My rock bottom arrived while my parents were coming off the bottom. I was falling apart in Philly when my parents were both in Syracuse, NY recovering in rehab. My dad was recovering at a Christian rehab called Teen Challenge. He was doing well, even taking on some leadership at the rehab. My mom was caught shoplifting. They gave her the option of jail or rehab. She chose rehab and ended up going into a Christian rehab for women in Syracuse. My strung out parents were sobering up in the savior’s love.
My parents were accessing the grace of God in the context of Christian community. They were being healed. They were being liberated from addiction. I never thought I would see the day when my parents were clean. Even my unconverted cynical eyes could see that this was a miracle. Shortly after I was stabbed, my parents talked me into rehab at the Syracuse Teen Challenge. I had some gambling debts hanging over my head and no money to pay. To escape the debt, I said yes and went into rehab.
It didn’t take long for me to fall in love with Jesus. I had lost myself in a sea of shame and sin between the ages of 13-18. Now, God began to restore his image in me. “He broke the bars of my yoke and caused me to walk with my head held high” in the dignity of discipleship. All of a sudden I was able to envision a life that was worth living.
If you would have seen us when I was about 16, you would have thought “this family doesn’t have a chance.” I know you would have thought that because everyone around us, including us, felt that way. Three years later, when I was 19, we were living life to the full together in a box of an apartment. We were like the demon possessed madman in Mark 5. He was running around in the nude, cutting himself and yelling out vulgarity. Then he meets Jesus. All of a sudden, he is clothed and sitting in his right mind. Jesus had exorcised our demons, a legion, and we were sitting together in our right mind, clothed in his love.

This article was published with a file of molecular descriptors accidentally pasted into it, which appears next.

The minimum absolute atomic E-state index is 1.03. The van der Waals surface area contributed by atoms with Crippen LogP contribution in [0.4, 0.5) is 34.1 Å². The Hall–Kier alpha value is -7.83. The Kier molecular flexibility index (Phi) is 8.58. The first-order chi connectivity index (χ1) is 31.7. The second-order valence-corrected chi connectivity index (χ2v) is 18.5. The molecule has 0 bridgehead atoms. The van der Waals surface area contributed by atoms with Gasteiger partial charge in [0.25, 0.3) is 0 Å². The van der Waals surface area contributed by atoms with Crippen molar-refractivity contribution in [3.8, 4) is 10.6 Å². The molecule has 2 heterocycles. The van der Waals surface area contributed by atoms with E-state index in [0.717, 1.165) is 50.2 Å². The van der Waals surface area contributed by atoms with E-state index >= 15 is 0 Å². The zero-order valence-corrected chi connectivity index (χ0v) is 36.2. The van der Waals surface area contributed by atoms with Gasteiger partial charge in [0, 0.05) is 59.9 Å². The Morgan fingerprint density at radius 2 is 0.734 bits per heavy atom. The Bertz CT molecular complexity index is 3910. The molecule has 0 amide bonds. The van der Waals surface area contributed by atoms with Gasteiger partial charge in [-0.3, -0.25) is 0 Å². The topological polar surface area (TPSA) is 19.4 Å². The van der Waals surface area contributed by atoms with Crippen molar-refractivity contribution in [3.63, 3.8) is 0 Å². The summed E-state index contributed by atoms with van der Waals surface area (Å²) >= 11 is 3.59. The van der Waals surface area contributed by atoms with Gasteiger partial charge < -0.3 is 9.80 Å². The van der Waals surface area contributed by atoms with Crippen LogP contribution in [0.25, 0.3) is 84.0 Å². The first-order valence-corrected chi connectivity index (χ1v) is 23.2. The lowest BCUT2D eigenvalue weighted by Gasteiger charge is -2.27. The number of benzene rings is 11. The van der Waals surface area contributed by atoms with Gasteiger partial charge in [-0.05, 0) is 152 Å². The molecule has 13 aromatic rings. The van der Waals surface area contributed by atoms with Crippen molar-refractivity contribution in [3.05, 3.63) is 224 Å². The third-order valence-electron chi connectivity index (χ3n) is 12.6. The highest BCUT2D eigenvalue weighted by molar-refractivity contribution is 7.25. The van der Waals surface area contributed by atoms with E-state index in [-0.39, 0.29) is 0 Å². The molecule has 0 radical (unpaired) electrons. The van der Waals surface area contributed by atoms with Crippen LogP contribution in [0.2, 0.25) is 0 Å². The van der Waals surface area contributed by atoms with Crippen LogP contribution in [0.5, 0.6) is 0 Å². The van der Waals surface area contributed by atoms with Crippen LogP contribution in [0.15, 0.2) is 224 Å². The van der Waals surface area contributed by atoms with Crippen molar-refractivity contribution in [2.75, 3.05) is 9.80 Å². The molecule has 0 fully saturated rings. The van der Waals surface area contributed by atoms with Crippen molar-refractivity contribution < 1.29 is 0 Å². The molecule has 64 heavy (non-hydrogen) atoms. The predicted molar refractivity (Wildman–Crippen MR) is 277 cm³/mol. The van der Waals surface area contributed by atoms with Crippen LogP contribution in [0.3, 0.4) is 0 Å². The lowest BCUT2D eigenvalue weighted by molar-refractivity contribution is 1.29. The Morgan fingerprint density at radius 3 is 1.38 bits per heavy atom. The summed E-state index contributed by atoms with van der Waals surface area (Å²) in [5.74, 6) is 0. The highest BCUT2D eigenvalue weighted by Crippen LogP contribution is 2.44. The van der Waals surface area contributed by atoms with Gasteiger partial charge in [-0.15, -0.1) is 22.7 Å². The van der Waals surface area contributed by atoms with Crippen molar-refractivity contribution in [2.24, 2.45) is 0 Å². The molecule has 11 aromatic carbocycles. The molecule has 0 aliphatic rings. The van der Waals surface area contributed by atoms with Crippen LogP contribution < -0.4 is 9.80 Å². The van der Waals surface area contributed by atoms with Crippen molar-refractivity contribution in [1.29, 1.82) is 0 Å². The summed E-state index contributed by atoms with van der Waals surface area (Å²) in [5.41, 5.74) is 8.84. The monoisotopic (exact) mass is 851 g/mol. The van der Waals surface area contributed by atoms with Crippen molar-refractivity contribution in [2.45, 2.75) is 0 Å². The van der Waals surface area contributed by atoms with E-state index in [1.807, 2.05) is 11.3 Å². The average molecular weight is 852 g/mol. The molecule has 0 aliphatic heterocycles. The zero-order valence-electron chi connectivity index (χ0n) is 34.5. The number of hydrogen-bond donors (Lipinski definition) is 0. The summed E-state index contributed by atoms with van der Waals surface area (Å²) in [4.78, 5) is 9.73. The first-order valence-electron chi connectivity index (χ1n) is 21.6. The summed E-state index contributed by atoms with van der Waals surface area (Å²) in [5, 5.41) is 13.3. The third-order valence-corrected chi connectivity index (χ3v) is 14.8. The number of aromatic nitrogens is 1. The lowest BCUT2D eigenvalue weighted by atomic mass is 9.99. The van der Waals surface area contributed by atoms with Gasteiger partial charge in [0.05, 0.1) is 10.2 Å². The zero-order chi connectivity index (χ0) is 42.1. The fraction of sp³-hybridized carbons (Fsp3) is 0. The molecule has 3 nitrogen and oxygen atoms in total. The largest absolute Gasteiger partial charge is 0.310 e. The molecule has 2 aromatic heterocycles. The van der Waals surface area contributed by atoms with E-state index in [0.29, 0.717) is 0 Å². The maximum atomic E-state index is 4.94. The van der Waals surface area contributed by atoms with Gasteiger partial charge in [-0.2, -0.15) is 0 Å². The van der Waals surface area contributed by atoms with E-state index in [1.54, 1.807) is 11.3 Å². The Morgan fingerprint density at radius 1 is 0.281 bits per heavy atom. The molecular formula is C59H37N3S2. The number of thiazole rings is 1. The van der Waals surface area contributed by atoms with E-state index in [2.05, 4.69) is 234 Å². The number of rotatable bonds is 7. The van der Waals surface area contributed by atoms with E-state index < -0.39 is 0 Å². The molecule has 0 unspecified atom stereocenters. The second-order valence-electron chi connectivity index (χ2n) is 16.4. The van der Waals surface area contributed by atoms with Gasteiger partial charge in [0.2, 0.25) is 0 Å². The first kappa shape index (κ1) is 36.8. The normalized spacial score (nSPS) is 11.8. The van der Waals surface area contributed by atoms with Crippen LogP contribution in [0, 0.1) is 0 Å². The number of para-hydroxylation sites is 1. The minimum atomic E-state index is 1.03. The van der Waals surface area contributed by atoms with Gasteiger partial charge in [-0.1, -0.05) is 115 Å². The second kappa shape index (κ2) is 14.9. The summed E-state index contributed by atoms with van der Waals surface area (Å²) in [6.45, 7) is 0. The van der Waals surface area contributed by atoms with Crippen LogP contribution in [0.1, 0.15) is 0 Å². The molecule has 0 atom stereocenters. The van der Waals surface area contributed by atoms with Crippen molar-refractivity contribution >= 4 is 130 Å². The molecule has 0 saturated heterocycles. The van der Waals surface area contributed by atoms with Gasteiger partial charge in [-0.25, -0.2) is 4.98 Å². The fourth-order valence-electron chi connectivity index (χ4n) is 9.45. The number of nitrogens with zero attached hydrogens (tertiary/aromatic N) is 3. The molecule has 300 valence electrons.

We were passive participants in a miracle of grace God was bent on doing.
The miracle we experienced had a lasting positive impact on our relationships with each other and with God. My mom has, sadly, passed on but my dad is one of my best friends.
If this were a fairy tale, there would be no scars. But in real life there are scars. Jesus has healed my deepest wounds but the scars still remain, at least this side of heaven. Here are some of the scars that keep me perpetually and humbly dependent on God’s grace:
My mom died at age 54, nine years ago. You know how Italian sons are with their moms. I was so emotionally crushed by my mom’s addiction, that I shut down my emotions toward her. It was hard for me to get those back. I forgave her for the pain she caused me during my teenage years, but I’m not sure I communicated grace as fully as I could have done. I wish she was here so I could love her in a manner that did more to lift her shame. I live with that scar of regret.
There are some demons from my past that still haunt me from time to time. I bear the scars of inferiority and insecurity. Through most of my formative years, I was labelled by myself and others as a “loser, high risk, destined for failure, alcoholic high school drop-out, son of junkies.” So, on my worst days, the demon whispers in my ear when I stand up to preach or teach “you’re a loser, a nobody, what could someone like you offer to people like this, you’ve got nothing.” I’m usually able to tweek him off my shoulder. But not always. Sometimes I will walk into a room full of capable people and catch myself thinking, “I am the person in the room with the least to offer.” I have doctoral degree, have been fruitful in ministry, have written a couple of books, and receive invitations to preach and teach all over the world. Yet, I still bear the scars of insecurity and inferiority. I few years ago I wrote in my prayer journal, “Lord, I still feel like there’s a 13 year old boy trapped inside of me who needs to get healed and get out.”
Another scar is my trust issue. When the people you trust most, your mom and dad, disappoint you in big ways, it obviously impacts your overall trust capacity. When my parents came undone and unreliable, I made a subconscious choice to never put myself in a position to trust or need another person again. People are not trustworthy. So don’t trust them. I have forced myself over the years to trust people, even though I risk being disappointed or let down. I do this because I see a direct connection between the level of my capacity to trust others and the level of my capacity to trust God. In other words, learning to trust others helps me to trust God more.
Well, that’s my story. I have been miraculously healed by Jesus, but scars remain. The scars that remain, though, are also redemptive. They keep me leaning on the everlasting arms of a God who is able “break the bars of my sin and shame, and cause me to walk with my head held high.”